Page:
S3 Episode 5: Writing and the Holidays

On this episode–our last of 2020–Addey and the other borrowed solace editors, Amber and Nicole, talk about the holidays. What does writing have to do with Christmas? Have any of the editors written stories about the holidays? What does December look like this year? Tune in to find out!

Happy Thanksgiving!

From all of us at borrowed solace to all of you. While this year has been one full of tragedy, difficulty, and strife, we always have something to be thankful for, and for all of us, that most definitely includes you!

I am thankful for my healthy family and friends. Especially, my dogs who keep me sane and calm during the holidays. I hope to all the writers and readers, you have a safe thanksgiving!

-Nicole

I’m thankful that all of my family, including my fellow editors, are doing well–and doing the best that they can–during the chaotic mess that has been this year. I’m also thankful that our readers have stuck with us and that we can continue our journey to provide them with solace.

-Amber

I am thankful for continued reminders throughout this terrible year that life is truly incredible! From friends, family, and our borrowed solace community…

-Addey

Have a fantastic Thanksgiving, borrowed solace family!

S3 Episode 4: Resources

In season three, episode four of the podcast, Addey was joined by Nicole to talk about her graduate program in publishing.

For more information on the Master of Professional Studies in Publishing at George Washington University, click here.

For more information on Harlequin (the publisher Addey went on a tangent about) click here.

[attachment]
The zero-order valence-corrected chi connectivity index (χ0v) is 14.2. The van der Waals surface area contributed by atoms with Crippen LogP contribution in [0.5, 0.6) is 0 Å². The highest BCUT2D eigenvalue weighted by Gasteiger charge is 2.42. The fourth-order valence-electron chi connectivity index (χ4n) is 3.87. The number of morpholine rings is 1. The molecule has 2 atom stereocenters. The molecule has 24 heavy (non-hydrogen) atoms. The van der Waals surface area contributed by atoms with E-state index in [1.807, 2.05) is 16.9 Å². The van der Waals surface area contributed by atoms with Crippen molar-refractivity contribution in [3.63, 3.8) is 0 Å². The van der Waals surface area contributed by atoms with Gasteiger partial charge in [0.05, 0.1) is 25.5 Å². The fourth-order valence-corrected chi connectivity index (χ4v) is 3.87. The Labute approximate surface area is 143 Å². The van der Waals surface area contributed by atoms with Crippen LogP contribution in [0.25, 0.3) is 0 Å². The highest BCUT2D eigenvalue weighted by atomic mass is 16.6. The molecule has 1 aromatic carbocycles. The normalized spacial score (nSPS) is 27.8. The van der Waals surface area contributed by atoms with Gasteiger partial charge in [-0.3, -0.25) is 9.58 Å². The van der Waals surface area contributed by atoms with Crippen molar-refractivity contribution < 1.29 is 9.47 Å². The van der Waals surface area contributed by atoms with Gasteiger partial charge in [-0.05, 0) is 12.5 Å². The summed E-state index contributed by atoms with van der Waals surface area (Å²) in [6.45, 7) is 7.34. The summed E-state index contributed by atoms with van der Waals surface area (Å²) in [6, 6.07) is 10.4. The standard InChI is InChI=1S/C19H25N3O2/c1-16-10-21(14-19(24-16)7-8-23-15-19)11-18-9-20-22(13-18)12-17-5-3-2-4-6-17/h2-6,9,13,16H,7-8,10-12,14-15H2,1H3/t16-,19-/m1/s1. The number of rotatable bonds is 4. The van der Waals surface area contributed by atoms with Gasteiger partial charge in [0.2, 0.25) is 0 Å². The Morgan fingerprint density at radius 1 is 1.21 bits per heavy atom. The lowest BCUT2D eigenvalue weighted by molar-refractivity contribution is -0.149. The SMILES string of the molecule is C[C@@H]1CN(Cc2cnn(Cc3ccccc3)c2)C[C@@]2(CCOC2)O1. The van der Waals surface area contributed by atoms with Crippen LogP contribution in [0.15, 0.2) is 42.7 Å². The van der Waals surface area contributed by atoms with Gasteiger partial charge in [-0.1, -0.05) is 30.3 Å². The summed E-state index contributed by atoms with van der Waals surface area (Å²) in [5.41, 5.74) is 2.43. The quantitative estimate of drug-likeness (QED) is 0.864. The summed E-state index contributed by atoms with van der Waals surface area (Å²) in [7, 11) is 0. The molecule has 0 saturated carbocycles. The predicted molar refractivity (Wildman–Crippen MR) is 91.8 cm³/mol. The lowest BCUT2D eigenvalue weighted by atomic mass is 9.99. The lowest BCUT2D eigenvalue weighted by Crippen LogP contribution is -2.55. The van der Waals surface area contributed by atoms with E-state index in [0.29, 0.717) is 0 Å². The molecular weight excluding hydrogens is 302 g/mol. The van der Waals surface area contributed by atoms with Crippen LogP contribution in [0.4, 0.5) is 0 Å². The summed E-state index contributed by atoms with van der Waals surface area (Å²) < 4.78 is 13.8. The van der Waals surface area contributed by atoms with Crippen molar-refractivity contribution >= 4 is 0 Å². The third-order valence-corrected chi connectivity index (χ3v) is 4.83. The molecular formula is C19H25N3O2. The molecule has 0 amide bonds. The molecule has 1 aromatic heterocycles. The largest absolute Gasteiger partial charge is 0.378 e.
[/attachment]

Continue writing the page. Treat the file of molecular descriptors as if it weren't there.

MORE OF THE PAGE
And, of course, we want to hear from you! Imagine we are chatting on the phone about our Thanksgiving prep and the coming holiday week when the conversation turns to this week’s podcast. What did you think? Comment down below!

What Makes a Good Poem?

When you think of poetry, your mind might go to the classics. Perhaps to Homer’s The Odyssey or to Chaucer’s Canterbury Tales — both epic stories told in meter and reflected in the tropes of modern storytelling still used today.

Or maybe when you think of poetry your mind travels to the sonnets of Shakespeare and the religiosity of Donne’s work.

Perhaps you are like many who only recently discovered the beauty of poetry on Instagram, seeing the blaring white background of a poem in a picture, the black typewritten words of Rupi Kaur or Nikita Gill sitting on the screen.

Poetry has always provoked emotion. It pricks at the corners of our minds that long to feel. It wakes up sentiments in our hearts that have long been hiding under a pillow, attempting to ignore the alarm clock screeching to wake them up.

But what makes poetry work this way?

What makes ancient Italian sonnets as heart wringing as modern free verse? What brings readers back again to read the words of Emily Dickinson for the one hundredth time and elicits an audible gasp when hearing spoken word read aloud?